Abiraterone in castrate-sensitive prostate cancer

  • Date: 14 Nov 2017
  • Author: Manuel Maia, Sumanta Pal
  • Affiliation: Medical Oncology and Experimental Therapeutics, City of Hope Comprehensive Cancer Center, Duarte, CA, USA
  • Link: Read the original article
  • Topic: Genitourinary cancers
maia-manuel
pal-sumanta

Metastatic prostate cancer remains a lethal disease.[1, 2] In the past several years, we have seen an influx of numerous novel therapeutic approaches for this disease with a significant impact in overall survival (OS).[3-8] The majority of these treatments have been applied in the castration-resistant setting, whereas castration-sensitive prostate cancer (CSPC) therapy has been kept relatively unchanged for many years after Charles Huggins first demonstrated the impact of androgen deprivation therapy (ADT) on prostate cancer treatment.[9] However, about two years ago, docetaxel, an older chemotherapy agent already approved for castration-resistant disease, was shown to prolong OS when added to ADT in the context of castration-sensitive disease, although at the cost of increased toxicity and the risk of febrile neutropenia.[10, 11]

 Two studies support the early use of docetaxel: (1) the American CHAARTED trial and (2) one of the cohorts from the large European STAMPEDE trial. [10, 11] While both trials showed a significant improvement in OS in the overall population, the benefit among low volume disease is still questionable and most oncologists reserve this approach for high volume disease only.[12]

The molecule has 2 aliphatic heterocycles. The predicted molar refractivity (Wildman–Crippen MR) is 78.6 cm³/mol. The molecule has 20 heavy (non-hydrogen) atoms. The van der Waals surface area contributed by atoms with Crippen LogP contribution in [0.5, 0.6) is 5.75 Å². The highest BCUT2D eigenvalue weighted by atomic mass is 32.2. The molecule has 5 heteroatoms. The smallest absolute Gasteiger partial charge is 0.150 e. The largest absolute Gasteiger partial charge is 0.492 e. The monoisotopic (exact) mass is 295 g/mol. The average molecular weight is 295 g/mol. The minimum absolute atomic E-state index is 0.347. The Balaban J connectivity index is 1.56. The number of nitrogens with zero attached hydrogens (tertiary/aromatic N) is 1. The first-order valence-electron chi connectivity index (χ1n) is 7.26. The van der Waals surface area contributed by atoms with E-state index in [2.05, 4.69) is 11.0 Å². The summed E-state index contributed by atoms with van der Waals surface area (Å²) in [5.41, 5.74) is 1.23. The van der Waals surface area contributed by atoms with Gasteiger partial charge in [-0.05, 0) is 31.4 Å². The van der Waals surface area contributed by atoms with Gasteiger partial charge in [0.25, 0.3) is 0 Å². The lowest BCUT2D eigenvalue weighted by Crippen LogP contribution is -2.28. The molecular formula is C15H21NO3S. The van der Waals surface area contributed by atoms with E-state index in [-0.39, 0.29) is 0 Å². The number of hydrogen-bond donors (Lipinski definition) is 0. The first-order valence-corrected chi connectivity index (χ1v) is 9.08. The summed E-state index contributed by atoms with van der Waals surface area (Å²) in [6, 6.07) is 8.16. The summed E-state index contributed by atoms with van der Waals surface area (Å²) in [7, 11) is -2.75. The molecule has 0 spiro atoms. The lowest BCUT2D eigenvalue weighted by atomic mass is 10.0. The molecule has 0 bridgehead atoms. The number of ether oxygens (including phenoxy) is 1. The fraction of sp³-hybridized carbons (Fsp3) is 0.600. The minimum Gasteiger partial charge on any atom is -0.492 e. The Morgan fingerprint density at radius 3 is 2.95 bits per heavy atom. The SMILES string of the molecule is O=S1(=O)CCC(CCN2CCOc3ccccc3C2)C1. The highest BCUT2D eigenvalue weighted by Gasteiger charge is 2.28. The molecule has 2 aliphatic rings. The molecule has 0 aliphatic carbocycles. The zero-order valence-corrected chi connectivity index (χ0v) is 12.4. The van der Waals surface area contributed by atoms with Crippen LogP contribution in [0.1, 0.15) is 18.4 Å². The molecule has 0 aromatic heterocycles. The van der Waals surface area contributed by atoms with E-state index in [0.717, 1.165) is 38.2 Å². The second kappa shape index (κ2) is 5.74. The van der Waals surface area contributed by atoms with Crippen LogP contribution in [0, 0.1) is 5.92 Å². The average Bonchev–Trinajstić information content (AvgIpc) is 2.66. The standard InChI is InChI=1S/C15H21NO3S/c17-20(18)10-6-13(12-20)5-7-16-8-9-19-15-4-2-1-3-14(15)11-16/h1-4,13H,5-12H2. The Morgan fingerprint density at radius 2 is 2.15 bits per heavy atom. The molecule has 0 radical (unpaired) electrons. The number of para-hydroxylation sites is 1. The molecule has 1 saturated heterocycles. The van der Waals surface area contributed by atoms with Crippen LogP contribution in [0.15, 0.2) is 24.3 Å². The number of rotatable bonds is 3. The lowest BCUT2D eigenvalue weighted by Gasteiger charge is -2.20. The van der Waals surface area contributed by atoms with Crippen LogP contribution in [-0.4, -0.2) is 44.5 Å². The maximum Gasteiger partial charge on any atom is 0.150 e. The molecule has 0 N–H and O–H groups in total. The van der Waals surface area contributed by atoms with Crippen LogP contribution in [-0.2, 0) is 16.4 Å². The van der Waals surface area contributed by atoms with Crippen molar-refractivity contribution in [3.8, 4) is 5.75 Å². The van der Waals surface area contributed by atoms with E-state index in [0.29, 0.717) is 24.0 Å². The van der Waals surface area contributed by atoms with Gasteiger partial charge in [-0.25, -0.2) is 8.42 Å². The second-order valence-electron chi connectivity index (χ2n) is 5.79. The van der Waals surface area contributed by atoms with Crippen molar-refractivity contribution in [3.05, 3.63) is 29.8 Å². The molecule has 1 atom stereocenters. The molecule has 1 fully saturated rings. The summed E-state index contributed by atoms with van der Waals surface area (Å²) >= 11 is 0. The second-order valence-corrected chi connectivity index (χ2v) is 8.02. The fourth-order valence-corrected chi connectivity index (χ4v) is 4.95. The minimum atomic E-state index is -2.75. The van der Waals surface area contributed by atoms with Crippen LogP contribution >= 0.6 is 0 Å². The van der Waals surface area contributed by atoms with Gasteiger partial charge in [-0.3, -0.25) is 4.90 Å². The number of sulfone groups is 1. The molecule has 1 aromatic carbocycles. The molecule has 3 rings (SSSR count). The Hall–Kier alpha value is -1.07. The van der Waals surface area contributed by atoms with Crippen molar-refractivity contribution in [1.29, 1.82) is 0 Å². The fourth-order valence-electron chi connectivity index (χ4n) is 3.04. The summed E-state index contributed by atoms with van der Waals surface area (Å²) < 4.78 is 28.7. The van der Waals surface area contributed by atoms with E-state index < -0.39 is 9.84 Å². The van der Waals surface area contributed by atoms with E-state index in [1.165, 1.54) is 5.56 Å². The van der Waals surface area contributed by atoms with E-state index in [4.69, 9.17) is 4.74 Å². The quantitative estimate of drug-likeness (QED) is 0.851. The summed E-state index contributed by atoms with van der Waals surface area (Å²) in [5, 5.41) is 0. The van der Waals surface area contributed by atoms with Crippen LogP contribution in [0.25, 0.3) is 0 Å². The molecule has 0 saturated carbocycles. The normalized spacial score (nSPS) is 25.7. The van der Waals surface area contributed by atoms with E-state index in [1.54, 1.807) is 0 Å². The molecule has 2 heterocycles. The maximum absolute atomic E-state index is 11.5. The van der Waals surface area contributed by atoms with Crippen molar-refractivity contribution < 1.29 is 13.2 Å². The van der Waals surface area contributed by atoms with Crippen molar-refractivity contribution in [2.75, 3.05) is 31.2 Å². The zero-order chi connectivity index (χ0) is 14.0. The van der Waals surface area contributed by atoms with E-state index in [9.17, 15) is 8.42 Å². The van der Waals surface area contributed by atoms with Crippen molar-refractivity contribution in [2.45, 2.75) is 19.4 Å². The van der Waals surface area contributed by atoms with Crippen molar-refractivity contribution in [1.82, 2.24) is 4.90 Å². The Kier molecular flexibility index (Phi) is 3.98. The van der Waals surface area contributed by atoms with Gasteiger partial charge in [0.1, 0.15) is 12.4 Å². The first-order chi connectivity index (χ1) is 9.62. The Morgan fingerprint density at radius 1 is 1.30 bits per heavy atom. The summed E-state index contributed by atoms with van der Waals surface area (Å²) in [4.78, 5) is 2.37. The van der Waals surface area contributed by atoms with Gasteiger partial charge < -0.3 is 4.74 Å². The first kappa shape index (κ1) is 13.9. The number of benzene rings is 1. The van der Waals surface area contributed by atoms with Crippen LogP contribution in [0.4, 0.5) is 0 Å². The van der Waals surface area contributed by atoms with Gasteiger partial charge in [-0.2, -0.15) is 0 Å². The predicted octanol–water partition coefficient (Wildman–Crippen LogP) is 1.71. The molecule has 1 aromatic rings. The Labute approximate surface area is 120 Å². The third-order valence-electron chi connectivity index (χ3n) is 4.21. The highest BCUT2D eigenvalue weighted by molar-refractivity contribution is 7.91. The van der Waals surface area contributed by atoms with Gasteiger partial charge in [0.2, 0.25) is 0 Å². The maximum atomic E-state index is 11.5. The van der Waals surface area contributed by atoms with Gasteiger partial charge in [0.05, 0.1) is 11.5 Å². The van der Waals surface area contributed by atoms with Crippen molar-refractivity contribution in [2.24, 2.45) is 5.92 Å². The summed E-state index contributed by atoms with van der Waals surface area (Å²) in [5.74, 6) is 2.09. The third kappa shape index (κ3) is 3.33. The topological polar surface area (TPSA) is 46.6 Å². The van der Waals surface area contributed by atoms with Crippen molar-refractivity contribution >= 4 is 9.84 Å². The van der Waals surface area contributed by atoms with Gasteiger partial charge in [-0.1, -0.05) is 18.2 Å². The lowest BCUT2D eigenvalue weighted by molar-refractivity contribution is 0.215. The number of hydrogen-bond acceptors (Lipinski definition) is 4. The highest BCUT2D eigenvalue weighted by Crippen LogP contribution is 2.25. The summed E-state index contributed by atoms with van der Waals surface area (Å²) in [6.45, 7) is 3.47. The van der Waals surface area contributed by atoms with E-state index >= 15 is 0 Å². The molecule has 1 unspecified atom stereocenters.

This year at the American Society of Clinical Oncology Annual Meeting, two new studies shed light on the metastatic CSPC field again: the LATITUDE and another arm of the STAMPEDE trial, both published in the same issue of the New England Journal of Medicine simultaneously with the meeting. [13, 14]

These studies investigated the impact on efficacy of the addition of abiraterone to ADT earlier in the disease course. Fizazi et al [13] reported the results of the LATITUDE trial, a phase 3, placebo-controlled study, which randomised 1199 metastatic, high-risk patients to ADT plus placebo or ADT plus abiraterone and prednisone. High-risk was defined as at least two of the following three variables: visceral metastasis, 3 or more bone metastasis and/or Gleason score of 8 or higher. The study met its two co-primary endpoints, showing a significant prolongation of the median OS (not reached vs 34.7 months; HR 0.62, 95%CI 0.51-0.76; P<0.001) and radiographic progression-free survival (33 months vs 14.8 months; HR 0.47, 95%CI, 0.39-0.55, P<0.001) in the abiraterone group compared to placebo group. The study also met all of its secondary endpoints: time to next skeletal-related event, time to PSA progression, time to next therapy for prostate cancer, time to initiation of chemotherapy and time to pain progression. [13]